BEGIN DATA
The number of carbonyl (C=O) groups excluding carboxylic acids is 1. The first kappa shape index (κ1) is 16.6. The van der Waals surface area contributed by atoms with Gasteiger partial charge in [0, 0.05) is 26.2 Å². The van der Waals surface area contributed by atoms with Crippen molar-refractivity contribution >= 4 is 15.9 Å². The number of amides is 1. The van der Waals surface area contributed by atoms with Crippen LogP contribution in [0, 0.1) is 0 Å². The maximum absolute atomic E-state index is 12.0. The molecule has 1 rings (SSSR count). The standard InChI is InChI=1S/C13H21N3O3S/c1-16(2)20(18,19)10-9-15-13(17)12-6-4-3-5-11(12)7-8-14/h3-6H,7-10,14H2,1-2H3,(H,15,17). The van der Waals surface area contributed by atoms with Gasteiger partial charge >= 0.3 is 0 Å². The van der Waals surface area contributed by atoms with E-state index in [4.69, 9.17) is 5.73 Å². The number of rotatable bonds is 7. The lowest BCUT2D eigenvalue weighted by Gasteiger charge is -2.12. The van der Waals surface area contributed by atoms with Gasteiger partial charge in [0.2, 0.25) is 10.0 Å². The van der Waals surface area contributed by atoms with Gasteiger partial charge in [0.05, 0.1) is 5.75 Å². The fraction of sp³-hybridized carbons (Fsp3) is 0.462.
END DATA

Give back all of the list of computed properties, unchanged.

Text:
The number of carbonyl (C=O) groups excluding carboxylic acids is 1. The first kappa shape index (κ1) is 16.6. The van der Waals surface area contributed by atoms with Gasteiger partial charge in [0, 0.05) is 26.2 Å². The van der Waals surface area contributed by atoms with Crippen molar-refractivity contribution >= 4 is 15.9 Å². The number of amides is 1. The van der Waals surface area contributed by atoms with Crippen LogP contribution in [0, 0.1) is 0 Å². The maximum absolute atomic E-state index is 12.0. The molecule has 1 rings (SSSR count). The standard InChI is InChI=1S/C13H21N3O3S/c1-16(2)20(18,19)10-9-15-13(17)12-6-4-3-5-11(12)7-8-14/h3-6H,7-10,14H2,1-2H3,(H,15,17). The van der Waals surface area contributed by atoms with Gasteiger partial charge >= 0.3 is 0 Å². The van der Waals surface area contributed by atoms with E-state index in [4.69, 9.17) is 5.73 Å². The number of rotatable bonds is 7. The lowest BCUT2D eigenvalue weighted by Gasteiger charge is -2.12. The van der Waals surface area contributed by atoms with Gasteiger partial charge in [0.2, 0.25) is 10.0 Å². The van der Waals surface area contributed by atoms with Gasteiger partial charge in [0.05, 0.1) is 5.75 Å². The fraction of sp³-hybridized carbons (Fsp3) is 0.462.